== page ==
“I just reacted to it,” said Sierra. “Thanks to coach Doug Jennings. He was giving me the approach, he told me everything that was going to come, and I reacted to it.”
Not to be outdone, Key West went deep in its next at-bat. After falling behind 0-2 to kick off the inning, Chris Varela fought one off then watched three straight balls to run the count full. He fouled off the seventh pitch, then teed off on the eighth, sending it over the center-field fence to put the Conchs back on top, 4-3.
From there, Wells took over. He shut the Eagles down through the fourth and fifth innings and had them down to their final four outs before getting burned on another off-speed pitch. Tannenbaum turned hard on it and rocketed it over the left-center fence to bring things even again.
The Eagles found themselves in a precarious situation in the top of the seventh after Ernestine walked a batter and hit another with a pitch with one out. Campbell called on Masiello, also known as “Moose,” to spell his starter and bail them out of it.
All Moose did was punch out Valdes, a .407 hitter in the regular season, on four pitches and then Presley on three.
“I knew that I gave my all and I just emptied the tank, is what my coach said,” Ernestine said. “After the walk and hit batter, I knew that was it. I had faith in Moose to just close the door, and he manned up and struck out two batters.”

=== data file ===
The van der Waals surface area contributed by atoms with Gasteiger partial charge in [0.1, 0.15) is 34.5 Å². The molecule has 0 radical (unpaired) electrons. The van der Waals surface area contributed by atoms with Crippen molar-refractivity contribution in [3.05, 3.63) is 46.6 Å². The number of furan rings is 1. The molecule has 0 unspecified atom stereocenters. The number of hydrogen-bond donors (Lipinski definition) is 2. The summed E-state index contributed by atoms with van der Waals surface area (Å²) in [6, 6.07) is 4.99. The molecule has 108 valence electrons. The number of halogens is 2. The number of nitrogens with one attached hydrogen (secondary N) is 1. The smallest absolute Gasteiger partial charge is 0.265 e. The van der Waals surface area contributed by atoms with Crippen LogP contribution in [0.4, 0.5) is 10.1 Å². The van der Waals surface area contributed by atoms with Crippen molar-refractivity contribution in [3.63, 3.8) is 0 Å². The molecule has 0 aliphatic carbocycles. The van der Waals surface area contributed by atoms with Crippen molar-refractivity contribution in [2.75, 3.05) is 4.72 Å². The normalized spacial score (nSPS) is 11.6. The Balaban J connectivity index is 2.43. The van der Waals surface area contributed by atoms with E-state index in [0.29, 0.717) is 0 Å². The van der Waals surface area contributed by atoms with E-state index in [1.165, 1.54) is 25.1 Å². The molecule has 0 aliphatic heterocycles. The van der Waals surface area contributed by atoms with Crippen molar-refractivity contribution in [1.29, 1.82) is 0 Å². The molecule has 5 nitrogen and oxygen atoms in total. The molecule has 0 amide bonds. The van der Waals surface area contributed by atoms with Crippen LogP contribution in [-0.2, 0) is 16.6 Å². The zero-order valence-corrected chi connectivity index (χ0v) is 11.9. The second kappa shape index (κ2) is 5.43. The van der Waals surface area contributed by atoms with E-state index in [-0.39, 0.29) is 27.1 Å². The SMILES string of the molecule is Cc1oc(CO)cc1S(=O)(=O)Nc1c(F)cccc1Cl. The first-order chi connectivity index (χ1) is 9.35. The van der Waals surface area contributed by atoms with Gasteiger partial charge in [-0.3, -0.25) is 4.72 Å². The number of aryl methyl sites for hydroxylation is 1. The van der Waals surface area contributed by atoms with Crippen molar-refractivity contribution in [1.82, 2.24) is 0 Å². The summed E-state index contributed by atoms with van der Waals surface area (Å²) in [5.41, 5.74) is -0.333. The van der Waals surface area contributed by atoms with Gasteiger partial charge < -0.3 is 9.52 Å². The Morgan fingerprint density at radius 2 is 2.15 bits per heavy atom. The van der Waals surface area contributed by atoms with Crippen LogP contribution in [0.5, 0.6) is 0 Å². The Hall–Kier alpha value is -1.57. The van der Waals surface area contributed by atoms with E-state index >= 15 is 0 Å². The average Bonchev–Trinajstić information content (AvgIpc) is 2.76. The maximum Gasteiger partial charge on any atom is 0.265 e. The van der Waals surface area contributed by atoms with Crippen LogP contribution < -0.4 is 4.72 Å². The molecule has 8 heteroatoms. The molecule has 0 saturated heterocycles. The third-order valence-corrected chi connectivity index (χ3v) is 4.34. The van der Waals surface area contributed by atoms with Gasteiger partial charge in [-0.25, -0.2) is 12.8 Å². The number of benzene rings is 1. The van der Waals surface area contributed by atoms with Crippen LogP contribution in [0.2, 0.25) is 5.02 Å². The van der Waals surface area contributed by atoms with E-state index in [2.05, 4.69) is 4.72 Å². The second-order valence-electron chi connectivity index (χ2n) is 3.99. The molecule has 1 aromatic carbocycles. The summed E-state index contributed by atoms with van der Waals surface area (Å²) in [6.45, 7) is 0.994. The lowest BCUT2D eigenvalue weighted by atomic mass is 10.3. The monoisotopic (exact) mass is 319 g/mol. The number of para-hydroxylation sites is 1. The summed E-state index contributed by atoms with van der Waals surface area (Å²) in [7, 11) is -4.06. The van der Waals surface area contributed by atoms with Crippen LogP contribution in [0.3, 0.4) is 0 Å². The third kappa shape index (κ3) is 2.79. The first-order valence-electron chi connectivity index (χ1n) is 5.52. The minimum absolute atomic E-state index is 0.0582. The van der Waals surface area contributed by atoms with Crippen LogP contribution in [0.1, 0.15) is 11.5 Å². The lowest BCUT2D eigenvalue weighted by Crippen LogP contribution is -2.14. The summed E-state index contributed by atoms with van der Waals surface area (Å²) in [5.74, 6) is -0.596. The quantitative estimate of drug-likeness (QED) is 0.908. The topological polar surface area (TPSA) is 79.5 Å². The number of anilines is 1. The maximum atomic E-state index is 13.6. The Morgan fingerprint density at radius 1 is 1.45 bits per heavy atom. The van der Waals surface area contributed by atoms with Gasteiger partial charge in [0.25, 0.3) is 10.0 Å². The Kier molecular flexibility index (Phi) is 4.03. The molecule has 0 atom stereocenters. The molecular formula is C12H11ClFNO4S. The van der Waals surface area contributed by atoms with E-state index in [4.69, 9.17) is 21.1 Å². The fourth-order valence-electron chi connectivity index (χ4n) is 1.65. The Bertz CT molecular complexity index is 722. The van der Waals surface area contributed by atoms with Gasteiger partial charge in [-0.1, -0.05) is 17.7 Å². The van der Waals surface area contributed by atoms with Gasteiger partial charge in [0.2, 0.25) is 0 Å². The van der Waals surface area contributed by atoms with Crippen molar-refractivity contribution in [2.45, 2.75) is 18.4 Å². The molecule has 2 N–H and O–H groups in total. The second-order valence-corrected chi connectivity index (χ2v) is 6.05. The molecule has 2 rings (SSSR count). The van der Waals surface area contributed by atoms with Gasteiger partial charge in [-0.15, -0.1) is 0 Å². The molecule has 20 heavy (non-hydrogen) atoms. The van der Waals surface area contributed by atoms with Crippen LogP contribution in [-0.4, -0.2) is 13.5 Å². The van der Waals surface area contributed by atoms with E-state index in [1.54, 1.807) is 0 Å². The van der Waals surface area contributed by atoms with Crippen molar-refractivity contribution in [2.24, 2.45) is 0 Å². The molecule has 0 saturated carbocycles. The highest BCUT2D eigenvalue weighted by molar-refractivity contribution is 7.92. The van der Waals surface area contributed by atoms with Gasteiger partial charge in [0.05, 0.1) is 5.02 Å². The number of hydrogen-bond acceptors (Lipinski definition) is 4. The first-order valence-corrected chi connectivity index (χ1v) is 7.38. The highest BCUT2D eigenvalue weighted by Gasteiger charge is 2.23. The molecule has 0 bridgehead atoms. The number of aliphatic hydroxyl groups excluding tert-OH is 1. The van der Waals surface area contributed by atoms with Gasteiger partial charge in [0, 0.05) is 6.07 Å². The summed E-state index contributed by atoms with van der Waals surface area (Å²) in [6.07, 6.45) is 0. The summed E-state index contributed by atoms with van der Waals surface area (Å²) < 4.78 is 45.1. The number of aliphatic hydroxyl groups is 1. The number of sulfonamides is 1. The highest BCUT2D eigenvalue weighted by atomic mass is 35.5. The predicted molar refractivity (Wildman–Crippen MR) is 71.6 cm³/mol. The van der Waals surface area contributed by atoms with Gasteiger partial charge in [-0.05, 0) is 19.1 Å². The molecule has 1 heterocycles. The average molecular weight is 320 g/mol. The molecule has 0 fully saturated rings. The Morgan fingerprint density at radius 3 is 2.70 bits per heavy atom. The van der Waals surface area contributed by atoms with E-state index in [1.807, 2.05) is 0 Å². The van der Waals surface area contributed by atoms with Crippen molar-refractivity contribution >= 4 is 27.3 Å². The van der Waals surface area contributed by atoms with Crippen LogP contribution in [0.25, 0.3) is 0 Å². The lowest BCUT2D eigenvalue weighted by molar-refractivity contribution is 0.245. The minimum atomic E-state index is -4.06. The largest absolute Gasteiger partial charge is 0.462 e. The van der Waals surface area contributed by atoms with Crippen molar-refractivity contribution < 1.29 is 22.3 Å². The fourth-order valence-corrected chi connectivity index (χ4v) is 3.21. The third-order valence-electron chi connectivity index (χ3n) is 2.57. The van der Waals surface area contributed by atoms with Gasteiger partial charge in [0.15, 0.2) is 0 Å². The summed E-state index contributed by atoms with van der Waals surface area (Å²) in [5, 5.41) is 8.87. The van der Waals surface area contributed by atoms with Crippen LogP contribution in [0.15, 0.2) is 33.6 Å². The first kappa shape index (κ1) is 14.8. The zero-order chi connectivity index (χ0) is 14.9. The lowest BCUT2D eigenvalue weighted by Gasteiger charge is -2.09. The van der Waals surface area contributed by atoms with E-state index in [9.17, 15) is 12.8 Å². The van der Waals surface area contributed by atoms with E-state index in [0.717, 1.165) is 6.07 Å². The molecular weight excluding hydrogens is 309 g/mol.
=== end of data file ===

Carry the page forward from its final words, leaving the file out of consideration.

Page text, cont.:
At worst, Masiello had extended the game for North Broward. Instead it was the best case scenario, as Nathanson’s homer made Masiello and the Eagles the victors.
While it was not the result he was looking for, Key West’s manager could not deny that it was a great game.
“It was a good game,” said Ralph Henriquez. “It was a great game and you have to give these kids a lot of credit for battling the way they did. Their pitching was really good. Their left-hander, the first guy, stuck in their but that lefty they brought in did a good job there when we had the potential run that we were looking for there in the top of the seventh. He did a good job of striking out Valdez. Then he struck out our fifth hitter.”
He also did not want for the loss to detract from what his team accomplished all season long.
“They’ve had a heck of a season,” said Henriquez. “26-3 coming into today and playing the way they played all year. They’ve been awesome.”
North Broward Prep has the weekend to enjoy the victory before it has to get back to business. The state tournament begins Wednesday, and Broward’s junior shortstop could not be more excited.
“It’s great. We just won a regional championship,” said Thomas. “We’re going to states, nothing better. It’s been a high school dream since I was a freshman to do this.”
Their starting pitcher also chimed in on the upcoming challenges.
“I just know that we have two more games, and we’re going to come out like we did tonight,” said Ernestine. “Fast and try to score runs, and we’re gonna bring that brass ring back.”